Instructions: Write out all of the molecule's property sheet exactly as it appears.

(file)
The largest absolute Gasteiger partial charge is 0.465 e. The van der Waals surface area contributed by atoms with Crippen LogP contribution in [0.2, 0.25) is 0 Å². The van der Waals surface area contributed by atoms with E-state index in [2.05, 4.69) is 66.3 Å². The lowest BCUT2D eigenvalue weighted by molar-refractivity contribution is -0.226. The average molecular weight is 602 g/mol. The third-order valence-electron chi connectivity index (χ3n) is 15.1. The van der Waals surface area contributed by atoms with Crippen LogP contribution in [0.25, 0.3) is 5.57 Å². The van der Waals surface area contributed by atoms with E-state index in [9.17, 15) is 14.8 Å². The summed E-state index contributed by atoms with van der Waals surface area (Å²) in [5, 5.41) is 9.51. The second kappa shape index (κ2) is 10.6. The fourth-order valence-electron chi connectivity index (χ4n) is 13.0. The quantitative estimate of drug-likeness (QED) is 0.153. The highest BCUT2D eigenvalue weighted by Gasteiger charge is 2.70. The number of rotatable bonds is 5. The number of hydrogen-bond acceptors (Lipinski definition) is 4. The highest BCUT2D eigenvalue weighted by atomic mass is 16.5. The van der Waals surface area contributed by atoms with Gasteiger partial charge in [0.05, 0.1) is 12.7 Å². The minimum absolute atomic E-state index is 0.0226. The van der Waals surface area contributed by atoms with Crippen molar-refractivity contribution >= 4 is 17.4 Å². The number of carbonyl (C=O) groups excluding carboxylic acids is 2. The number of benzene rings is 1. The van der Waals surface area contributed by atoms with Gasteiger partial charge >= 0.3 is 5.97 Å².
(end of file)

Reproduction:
The largest absolute Gasteiger partial charge is 0.465 e. The van der Waals surface area contributed by atoms with Crippen LogP contribution in [0.2, 0.25) is 0 Å². The van der Waals surface area contributed by atoms with E-state index in [2.05, 4.69) is 66.3 Å². The lowest BCUT2D eigenvalue weighted by molar-refractivity contribution is -0.226. The average molecular weight is 602 g/mol. The third-order valence-electron chi connectivity index (χ3n) is 15.1. The van der Waals surface area contributed by atoms with Crippen LogP contribution in [0.25, 0.3) is 5.57 Å². The van der Waals surface area contributed by atoms with E-state index in [9.17, 15) is 14.8 Å². The summed E-state index contributed by atoms with van der Waals surface area (Å²) in [5, 5.41) is 9.51. The second kappa shape index (κ2) is 10.6. The fourth-order valence-electron chi connectivity index (χ4n) is 13.0. The quantitative estimate of drug-likeness (QED) is 0.153. The highest BCUT2D eigenvalue weighted by Gasteiger charge is 2.70. The number of rotatable bonds is 5. The number of hydrogen-bond acceptors (Lipinski definition) is 4. The highest BCUT2D eigenvalue weighted by atomic mass is 16.5. The van der Waals surface area contributed by atoms with Gasteiger partial charge in [0.05, 0.1) is 12.7 Å². The minimum absolute atomic E-state index is 0.0226. The van der Waals surface area contributed by atoms with Crippen molar-refractivity contribution >= 4 is 17.4 Å². The number of carbonyl (C=O) groups excluding carboxylic acids is 2. The number of benzene rings is 1. The van der Waals surface area contributed by atoms with Gasteiger partial charge >= 0.3 is 5.97 Å².